Fact Sheet II – Post Traumatic Stress Disorders

What is a Post Traumatic Stress Disorder?

Traumatic events are quite common. Some people who experience very stressful events do not develop a disorder. However, when people do develop a trauma-related disorder, they can experience a range of distressing symptoms.

Mental health professionals use diagnoses to help them understand and communicate about mental health symptoms. While diagnoses are helpful, they also have limitations. Our current way of diagnosing trauma-related disorders has some problems. These disorders do not fully describe all aspects of traumatic experience such as emotional trauma, neglect and abandonment. Diagnoses can also overlook the inter-personal and identity problems that many survivors have.

Despite these problems, it can be helpful for a trauma survivor to understand the current commonly used diagnoses. These are outlined below.

Post Traumatic Stress Disorder (PTSD)

Post Traumatic Stress Disorder (PTSD) is a diagnosis given to people who have experienced, or witnessed others being exposed to actual or threatened death, serious injury or sexual violence.

Survivors with PTSD often feel afraid that the event is going to happen again. They may not fully realize that the traumatic event is over. As a result of trying to cope with the trauma various parts of their life are affected.

PTSD changes the way memory works. Essentially, the brain of a survivor is trying to do two things at once. It is trying to avoid the traumatic memory, as it is so upsetting. At the same time, it is also trying to process and make meaning of the trauma.

As a result, a person with PTSD switches between having ‘too much memory’ and ‘too little memory’ of the trauma. For example, they may find it hard to remember important parts of the trauma, but they can also have detailed nightmares. They may spend much of the time ‘forgetting’ the trauma, then suddenly relive the event so intensely that it feels like it is happening all over again. This is called a “flashback”.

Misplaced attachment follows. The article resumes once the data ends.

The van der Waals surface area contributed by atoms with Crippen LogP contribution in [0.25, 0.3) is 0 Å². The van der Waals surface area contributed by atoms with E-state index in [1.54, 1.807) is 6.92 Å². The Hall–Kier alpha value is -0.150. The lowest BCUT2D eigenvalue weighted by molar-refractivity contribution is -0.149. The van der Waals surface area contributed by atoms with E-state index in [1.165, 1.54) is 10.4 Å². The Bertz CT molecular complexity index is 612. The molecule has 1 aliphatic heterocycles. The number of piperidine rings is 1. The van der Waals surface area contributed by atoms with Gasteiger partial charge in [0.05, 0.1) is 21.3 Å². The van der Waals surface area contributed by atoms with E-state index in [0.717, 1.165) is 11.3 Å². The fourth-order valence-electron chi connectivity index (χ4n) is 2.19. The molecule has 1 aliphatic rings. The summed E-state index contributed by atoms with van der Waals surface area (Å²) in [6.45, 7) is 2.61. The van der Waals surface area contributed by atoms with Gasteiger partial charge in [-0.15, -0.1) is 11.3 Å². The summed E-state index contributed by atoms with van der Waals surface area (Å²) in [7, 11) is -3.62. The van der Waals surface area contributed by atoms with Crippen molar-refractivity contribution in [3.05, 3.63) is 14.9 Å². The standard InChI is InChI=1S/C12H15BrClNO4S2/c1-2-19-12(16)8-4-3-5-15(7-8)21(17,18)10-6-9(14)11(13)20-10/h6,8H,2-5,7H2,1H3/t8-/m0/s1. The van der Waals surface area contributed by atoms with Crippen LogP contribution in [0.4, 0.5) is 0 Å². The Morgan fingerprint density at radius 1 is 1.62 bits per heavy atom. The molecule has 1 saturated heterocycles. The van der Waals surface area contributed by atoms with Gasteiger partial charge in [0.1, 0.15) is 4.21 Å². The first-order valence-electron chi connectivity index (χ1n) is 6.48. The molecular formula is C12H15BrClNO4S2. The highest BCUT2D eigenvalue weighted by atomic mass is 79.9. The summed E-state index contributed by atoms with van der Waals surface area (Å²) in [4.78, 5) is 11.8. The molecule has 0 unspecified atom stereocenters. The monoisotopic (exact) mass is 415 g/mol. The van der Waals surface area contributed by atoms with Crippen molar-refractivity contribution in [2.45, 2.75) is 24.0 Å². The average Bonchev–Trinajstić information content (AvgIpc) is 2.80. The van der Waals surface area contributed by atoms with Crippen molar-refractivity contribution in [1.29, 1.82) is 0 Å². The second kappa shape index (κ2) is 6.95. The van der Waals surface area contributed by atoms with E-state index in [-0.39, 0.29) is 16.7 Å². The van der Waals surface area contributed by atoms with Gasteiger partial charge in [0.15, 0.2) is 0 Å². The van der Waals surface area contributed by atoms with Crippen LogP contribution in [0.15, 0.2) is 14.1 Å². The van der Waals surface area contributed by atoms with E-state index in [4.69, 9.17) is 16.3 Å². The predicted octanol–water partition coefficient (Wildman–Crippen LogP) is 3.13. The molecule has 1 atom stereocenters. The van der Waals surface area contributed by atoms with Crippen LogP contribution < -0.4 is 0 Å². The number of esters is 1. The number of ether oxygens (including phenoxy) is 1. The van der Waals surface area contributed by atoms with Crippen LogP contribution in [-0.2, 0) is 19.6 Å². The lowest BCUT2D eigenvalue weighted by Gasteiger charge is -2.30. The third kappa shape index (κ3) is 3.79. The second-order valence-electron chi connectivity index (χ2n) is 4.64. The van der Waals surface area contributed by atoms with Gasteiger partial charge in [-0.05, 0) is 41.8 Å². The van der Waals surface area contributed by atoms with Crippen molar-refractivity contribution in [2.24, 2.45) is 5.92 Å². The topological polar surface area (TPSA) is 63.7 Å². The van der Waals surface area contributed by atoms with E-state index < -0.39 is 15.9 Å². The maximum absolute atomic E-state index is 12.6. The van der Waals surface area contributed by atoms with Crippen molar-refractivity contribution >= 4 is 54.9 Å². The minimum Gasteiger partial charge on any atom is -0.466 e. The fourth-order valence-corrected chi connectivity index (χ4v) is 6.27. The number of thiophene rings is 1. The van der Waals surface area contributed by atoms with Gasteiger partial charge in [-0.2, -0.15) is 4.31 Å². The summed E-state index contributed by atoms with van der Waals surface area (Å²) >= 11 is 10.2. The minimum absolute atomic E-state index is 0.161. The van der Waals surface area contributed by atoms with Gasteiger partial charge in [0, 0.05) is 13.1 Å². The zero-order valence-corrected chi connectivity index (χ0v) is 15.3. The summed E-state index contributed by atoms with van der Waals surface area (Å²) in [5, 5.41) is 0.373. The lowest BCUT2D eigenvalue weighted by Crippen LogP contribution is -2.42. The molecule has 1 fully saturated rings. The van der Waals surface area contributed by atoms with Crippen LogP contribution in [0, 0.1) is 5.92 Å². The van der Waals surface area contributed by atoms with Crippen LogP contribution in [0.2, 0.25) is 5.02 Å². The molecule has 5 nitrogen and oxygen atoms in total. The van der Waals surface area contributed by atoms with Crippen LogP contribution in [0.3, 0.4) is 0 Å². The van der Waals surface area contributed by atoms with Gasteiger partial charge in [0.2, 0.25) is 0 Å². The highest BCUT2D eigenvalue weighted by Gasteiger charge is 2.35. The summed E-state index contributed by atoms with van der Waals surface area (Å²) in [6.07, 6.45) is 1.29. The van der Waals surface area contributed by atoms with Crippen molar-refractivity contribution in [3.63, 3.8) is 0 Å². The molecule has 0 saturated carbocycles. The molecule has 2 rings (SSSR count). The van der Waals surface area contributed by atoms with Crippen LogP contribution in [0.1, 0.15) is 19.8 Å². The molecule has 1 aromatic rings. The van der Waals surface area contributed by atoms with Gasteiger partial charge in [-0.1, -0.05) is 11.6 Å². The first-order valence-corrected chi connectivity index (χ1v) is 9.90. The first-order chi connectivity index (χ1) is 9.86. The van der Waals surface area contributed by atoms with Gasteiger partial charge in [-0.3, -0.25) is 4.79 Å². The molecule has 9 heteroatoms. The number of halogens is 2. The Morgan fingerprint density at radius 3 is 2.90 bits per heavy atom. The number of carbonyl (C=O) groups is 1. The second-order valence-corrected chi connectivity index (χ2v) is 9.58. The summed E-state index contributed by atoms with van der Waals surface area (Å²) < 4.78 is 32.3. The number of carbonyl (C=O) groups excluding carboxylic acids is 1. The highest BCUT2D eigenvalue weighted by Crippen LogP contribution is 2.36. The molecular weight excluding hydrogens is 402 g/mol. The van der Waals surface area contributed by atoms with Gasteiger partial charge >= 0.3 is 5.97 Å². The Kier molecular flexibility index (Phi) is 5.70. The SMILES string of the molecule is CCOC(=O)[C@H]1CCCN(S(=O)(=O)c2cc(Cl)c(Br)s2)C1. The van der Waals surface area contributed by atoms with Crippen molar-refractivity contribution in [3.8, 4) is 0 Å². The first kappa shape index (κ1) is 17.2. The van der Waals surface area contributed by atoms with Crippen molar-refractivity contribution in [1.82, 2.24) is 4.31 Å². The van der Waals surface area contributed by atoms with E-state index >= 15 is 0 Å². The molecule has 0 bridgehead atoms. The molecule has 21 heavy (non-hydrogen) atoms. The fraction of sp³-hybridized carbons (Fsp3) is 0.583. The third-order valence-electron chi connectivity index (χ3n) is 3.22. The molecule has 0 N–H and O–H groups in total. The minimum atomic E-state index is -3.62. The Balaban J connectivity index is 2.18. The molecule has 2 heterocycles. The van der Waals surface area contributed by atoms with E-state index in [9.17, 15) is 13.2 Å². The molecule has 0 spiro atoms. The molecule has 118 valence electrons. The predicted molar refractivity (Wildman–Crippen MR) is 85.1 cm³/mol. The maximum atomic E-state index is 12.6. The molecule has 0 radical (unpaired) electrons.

As part of the avoidance, survivors also try to avoid things that remind them of the trauma (these can be called ‘triggers’). This can lead them to withdraw more and more from daily life. Sometimes trauma survivors begin to drink, use drugs or work too much to avoid feelings and memories.

PTSD causes people to switch between ‘feeling too much’ and ‘feeling too little’. Someone with PTSD may feel intense fear, anger, shame or guilt. They may feel jittery or irritable and find it hard to concentrate. Getting to sleep can become more difficult and sleep can be interrupted.

However, survivors may also feel flat, depressed, numb or ‘shut down’. Sometimes survivors find they don’t get enjoyment out of the things they used to enjoy. They may have less interest in activities and other people. As people attempt to cope with these symptoms, they may have headaches, body pain or digestion troubles. They may also experience relationship difficulties.

For a diagnosis to be made, the person must have had certain symptoms for more than one month.

Complex PTSD

This diagnosis is now an officially recognised diagnosis by the World Health Organisation.

Complex PTSD is a diagnosis used when people have experienced repeated and prolonged traumatic events, from which escape is difficult or impossible. (This could include torture, slavery, genocide campaigns, prolonged domestic violence, or repeated child abuse).

People with this disorder experience the same symptoms as PTSD. In addition, they have significant and long-term problems with regulating or managing their moods, often having strong emotions which feel uncontrollable.

Survivors of Complex Trauma have learned that close relationships are not safe. They may not trust people. Close contact with others can feel threatening. For example, if you have Complex PTSD you may find that you vary between seeking closeness in relationships and then needing to push others away.

People with Complex PTSD often see themselves in a negative way. They may feel ‘broken’, defeated or worthless. It is also common to have strong feelings of shame, guilt or failure related to the traumatic event.

Acute Stress Disorder

People with Acute Stress Disorder experience the same symptoms of PTSD, but Acute Stress Disorder is used when the symptoms have been present from between three days and one month after the trauma.